Momentum Transport by Gravity Waves

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  • 1 Department of Atmospheric Sciences, Oregon State University, Corvallis, Oregon
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Abstract

The momentum flux by orographic gravity waves and the turbulent heat flux in wave-breaking regions are estimated from aircraft data from ALPEX. The fluxes on 6 March 1982 are controlled by low-level directional shear of the mean flow and associated critical level with wave stress decreasing toward the critical level. On 25 March 1982 a critical level does not occur and wave stress is approximately constant with height within the observational domain. The calculation of these fluxes appears to be the first direct comparison between simple models of gravity-wave momentum flux and observed atmospheric fluxes.

To develop a simple formulation of gravity wave drag for large-scale models, the gravity-wave stress super-saturation theory by Lindzen is generalized for the application to vertically varying mean flows. The wave momentum flux estimated from the generalized model agrees well with the observations for the two ALPEX days. For the 6 March case, the vertical divergence of wave momentum flux below the critical level is comparable to the Coriolis term in the momentum equation. The effective height of the surface topography required for the formulation of the wave momentum flux at the ground surface is estimated from the data and found to agree with the formulation of Stern and Pierrehumbert.

Wave breaking below the critical level leads to a convectively unstable region 10–20 km wide where well-organized turbulent-scale convection occurs. The magnitude of the observed upward turbulent heat flux can be approximated by using the flux gradient relationship in which the mixing length and modified shear are derived from the generalized wave-stress supersaturation condition. However, the net turbulent heat flux across the entire width of the mountain waves appears to be small due to cancellation between the upward heat flux in the convectively unstable region and the downward heat flux at the back of the wave. The spatially averaged wave-scale heat flux is also small for the data analyzed here.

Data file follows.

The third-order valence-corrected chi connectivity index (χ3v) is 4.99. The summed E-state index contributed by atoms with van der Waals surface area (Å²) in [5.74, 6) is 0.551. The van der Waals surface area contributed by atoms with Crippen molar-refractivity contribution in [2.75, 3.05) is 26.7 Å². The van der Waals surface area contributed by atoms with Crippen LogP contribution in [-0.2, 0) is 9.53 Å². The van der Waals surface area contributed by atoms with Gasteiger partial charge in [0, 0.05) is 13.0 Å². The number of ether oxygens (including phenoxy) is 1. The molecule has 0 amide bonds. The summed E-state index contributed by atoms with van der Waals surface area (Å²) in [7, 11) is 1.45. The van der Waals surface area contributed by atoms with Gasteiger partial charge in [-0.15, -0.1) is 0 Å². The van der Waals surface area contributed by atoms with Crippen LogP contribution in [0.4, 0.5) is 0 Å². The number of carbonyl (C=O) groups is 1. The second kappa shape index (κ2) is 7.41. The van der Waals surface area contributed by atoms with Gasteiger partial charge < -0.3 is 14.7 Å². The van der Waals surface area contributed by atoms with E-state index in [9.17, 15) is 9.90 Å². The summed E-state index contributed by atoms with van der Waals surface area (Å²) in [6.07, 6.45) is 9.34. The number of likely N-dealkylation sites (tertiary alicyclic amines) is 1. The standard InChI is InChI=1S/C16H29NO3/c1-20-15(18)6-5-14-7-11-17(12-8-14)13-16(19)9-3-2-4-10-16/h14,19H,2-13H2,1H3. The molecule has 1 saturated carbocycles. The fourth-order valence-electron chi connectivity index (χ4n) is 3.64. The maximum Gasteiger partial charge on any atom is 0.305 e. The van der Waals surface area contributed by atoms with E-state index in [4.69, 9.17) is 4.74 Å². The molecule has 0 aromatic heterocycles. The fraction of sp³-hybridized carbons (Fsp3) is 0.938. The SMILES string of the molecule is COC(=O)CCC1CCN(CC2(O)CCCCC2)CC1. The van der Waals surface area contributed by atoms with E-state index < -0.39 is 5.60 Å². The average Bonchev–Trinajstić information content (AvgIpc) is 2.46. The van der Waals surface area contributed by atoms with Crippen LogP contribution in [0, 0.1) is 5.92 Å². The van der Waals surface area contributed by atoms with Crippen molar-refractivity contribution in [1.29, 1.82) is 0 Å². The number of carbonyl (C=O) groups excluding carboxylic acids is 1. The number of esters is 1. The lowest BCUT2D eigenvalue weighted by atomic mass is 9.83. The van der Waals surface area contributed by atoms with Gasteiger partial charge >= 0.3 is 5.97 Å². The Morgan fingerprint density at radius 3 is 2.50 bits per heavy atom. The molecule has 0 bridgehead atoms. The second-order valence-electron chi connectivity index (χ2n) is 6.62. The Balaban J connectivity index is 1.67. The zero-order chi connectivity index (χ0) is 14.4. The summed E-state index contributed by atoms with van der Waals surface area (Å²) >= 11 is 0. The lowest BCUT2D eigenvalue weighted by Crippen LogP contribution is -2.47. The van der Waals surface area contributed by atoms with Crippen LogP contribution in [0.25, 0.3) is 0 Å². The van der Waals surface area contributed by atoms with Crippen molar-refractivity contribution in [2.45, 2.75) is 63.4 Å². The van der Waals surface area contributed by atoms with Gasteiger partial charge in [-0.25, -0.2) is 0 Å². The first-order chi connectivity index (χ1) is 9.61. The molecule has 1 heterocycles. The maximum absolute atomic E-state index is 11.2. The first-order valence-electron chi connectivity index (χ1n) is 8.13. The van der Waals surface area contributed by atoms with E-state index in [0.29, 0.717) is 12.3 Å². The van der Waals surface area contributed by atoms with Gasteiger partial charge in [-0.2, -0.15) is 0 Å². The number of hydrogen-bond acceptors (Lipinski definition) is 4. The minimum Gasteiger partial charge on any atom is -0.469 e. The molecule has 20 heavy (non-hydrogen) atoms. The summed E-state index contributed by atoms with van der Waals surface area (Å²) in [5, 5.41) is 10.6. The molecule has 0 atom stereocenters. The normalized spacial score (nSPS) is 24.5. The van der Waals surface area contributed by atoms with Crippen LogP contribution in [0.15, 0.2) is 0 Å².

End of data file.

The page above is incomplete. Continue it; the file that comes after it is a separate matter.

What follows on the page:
Abstract

The momentum flux by orographic gravity waves and the turbulent heat flux in wave-breaking regions are estimated from aircraft data from ALPEX. The fluxes on 6 March 1982 are controlled by low-level directional shear of the mean flow and associated critical level with wave stress decreasing toward the critical level. On 25 March 1982 a critical level does not occur and wave stress is approximately constant with height within the observational domain. The calculation of these fluxes appears to be the first direct comparison between simple models of gravity-wave momentum flux and observed atmospheric fluxes.

To develop a simple formulation of gravity wave drag for large-scale models, the gravity-wave stress super-saturation theory by Lindzen is generalized for the application to vertically varying mean flows. The wave momentum flux estimated from the generalized model agrees well with the observations for the two ALPEX days. For the 6 March case, the vertical divergence of wave momentum flux below the critical level is comparable to the Coriolis term in the momentum equation. The effective height of the surface topography required for the formulation of the wave momentum flux at the ground surface is estimated from the data and found to agree with the formulation of Stern and Pierrehumbert.

Wave breaking below the critical level leads to a convectively unstable region 10–20 km wide where well-organized turbulent-scale convection occurs. The magnitude of the observed upward turbulent heat flux can be approximated by using the flux gradient relationship in which the mixing length and modified shear are derived from the generalized wave-stress supersaturation condition. However, the net turbulent heat flux across the entire width of the mountain waves appears to be small due to cancellation between the upward heat flux in the convectively unstable region and the downward heat flux at the back of the wave. The spatially averaged wave-scale heat flux is also small for the data analyzed here.

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